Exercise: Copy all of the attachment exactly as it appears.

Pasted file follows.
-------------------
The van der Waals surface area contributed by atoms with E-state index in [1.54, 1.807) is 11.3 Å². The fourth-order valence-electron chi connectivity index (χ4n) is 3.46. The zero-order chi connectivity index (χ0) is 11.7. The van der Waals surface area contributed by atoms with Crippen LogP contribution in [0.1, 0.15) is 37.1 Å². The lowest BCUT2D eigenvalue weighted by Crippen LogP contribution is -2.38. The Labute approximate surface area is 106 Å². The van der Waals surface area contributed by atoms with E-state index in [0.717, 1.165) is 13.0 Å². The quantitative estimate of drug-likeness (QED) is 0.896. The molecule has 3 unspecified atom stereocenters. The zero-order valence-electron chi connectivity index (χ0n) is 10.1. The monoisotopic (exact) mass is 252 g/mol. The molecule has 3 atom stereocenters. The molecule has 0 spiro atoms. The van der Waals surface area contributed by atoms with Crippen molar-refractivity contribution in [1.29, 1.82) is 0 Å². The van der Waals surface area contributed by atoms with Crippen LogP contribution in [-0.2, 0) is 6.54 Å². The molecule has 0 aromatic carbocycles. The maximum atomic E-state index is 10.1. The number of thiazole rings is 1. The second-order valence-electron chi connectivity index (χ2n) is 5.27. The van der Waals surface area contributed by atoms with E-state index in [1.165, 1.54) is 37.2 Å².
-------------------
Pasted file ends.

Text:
The van der Waals surface area contributed by atoms with E-state index in [1.54, 1.807) is 11.3 Å². The fourth-order valence-electron chi connectivity index (χ4n) is 3.46. The zero-order chi connectivity index (χ0) is 11.7. The van der Waals surface area contributed by atoms with Crippen LogP contribution in [0.1, 0.15) is 37.1 Å². The lowest BCUT2D eigenvalue weighted by Crippen LogP contribution is -2.38. The Labute approximate surface area is 106 Å². The van der Waals surface area contributed by atoms with E-state index in [0.717, 1.165) is 13.0 Å². The quantitative estimate of drug-likeness (QED) is 0.896. The molecule has 3 unspecified atom stereocenters. The zero-order valence-electron chi connectivity index (χ0n) is 10.1. The monoisotopic (exact) mass is 252 g/mol. The molecule has 3 atom stereocenters. The molecule has 0 spiro atoms. The van der Waals surface area contributed by atoms with Crippen molar-refractivity contribution in [1.29, 1.82) is 0 Å². The van der Waals surface area contributed by atoms with Crippen LogP contribution in [-0.2, 0) is 6.54 Å². The molecule has 0 aromatic carbocycles. The maximum atomic E-state index is 10.1. The number of thiazole rings is 1. The second-order valence-electron chi connectivity index (χ2n) is 5.27. The van der Waals surface area contributed by atoms with E-state index in [1.165, 1.54) is 37.2 Å².